Laboratory of Evolutionary Ecology
In our current publication in Ecology Letters, we show how different selection pressures support the evolution of different aspects of plant chemical diversity. Our team studied willow species growing at different elevations and applied novel metabolomics tools to explore the diversity of metabolites they produce. Our results show that plants at different elevations opt for different chemical strategies that allow them to cope best with the type of stress they experience. At high elevations, all willow species are chemically similar and produce structurally related antioxidants that help them withstand the detrimental abiotic conditions, such as high UV irradiation. In contrast, lowland willow species tend to evolve more variable chemical profiles. Many insect herbivores that occur at low elevations are adapted to willow defences and prefer to feed on hosts that are chemically similar. Being chemically more variable thus probably helps lowland willows avoid sharing their natural enemies. Overall, these trends contribute to various aspects of chemical diversity and jointly give rise to the astonishing richness of metabolites we observe in the plant kingdom.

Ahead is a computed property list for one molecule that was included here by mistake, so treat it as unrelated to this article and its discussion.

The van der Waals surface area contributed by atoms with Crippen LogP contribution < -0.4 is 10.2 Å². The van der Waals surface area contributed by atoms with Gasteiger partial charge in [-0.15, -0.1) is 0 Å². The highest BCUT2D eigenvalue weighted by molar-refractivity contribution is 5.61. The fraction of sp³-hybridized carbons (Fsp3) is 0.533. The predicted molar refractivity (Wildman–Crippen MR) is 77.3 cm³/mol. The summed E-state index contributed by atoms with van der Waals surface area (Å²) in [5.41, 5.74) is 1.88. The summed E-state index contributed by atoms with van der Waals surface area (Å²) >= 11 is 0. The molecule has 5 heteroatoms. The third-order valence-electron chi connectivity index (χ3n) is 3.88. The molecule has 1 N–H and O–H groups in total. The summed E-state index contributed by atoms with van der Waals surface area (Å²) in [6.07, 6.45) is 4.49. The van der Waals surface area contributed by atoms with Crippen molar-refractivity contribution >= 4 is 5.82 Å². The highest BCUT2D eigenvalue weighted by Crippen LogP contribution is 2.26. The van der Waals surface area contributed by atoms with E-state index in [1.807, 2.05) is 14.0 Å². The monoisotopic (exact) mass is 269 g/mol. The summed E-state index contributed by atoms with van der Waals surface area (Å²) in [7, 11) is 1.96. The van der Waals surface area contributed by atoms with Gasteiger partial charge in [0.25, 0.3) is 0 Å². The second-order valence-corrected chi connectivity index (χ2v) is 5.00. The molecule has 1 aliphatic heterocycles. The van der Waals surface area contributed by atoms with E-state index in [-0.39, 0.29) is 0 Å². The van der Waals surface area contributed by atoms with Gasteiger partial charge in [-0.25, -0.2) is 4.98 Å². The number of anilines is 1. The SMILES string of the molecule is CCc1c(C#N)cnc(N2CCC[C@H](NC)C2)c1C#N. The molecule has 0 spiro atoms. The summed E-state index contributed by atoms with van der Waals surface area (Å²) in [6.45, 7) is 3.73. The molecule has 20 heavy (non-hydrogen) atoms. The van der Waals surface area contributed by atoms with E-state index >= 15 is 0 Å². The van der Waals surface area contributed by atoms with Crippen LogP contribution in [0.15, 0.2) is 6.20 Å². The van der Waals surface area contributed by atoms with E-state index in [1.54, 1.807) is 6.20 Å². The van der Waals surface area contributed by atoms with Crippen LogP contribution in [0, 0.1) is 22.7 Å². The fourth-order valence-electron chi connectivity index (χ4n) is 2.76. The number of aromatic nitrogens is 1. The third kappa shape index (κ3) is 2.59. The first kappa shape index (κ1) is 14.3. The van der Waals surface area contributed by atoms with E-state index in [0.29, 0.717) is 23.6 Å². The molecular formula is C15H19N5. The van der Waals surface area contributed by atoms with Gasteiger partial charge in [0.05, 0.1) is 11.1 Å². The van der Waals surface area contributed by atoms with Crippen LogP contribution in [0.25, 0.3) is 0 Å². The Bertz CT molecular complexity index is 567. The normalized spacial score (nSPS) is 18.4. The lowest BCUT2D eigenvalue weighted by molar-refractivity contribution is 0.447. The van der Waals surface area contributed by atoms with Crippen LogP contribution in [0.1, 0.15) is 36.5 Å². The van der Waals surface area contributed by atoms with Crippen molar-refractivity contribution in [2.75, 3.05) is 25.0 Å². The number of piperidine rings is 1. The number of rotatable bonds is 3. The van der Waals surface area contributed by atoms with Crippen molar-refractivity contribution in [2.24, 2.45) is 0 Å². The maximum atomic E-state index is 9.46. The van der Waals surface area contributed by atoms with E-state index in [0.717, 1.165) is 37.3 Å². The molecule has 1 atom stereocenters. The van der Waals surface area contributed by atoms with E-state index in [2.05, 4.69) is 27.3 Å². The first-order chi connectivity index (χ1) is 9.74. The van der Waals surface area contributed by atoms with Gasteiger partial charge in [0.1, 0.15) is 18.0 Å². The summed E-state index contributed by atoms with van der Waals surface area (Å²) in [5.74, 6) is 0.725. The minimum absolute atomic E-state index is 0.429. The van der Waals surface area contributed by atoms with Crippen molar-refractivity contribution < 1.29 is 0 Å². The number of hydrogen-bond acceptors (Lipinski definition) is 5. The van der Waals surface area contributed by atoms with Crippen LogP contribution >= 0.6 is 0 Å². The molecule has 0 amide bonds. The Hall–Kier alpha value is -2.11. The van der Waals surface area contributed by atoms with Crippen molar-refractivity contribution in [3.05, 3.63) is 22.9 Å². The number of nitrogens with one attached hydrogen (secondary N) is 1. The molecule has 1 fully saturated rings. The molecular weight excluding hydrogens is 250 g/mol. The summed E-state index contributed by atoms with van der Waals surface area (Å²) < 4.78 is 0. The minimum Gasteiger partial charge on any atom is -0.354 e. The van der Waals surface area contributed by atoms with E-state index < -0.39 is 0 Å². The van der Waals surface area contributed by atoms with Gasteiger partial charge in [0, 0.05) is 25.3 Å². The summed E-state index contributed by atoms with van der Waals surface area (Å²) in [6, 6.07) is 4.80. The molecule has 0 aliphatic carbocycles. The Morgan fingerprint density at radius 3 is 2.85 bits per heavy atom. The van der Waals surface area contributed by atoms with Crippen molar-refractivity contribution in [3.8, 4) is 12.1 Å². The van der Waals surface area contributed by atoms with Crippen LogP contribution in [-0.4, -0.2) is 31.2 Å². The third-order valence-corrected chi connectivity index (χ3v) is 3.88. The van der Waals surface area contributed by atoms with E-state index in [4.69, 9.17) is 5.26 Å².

Mezzomo, P., Weinhold, A., Aurová, K., Jorge, L. R., Kozel, P., Michálek, J., Nováková, N., Seifert, C. L., Volfová, T., Engström, M., Salminen, J.-P., Sedio, B. E., & Volf, M. (2023). Leaf volatile and nonvolatile metabolites show different levels of specificity in response to herbivory. Ecology and Evolution, 13, e10123. https://doi.org/10.1002/ece3.10123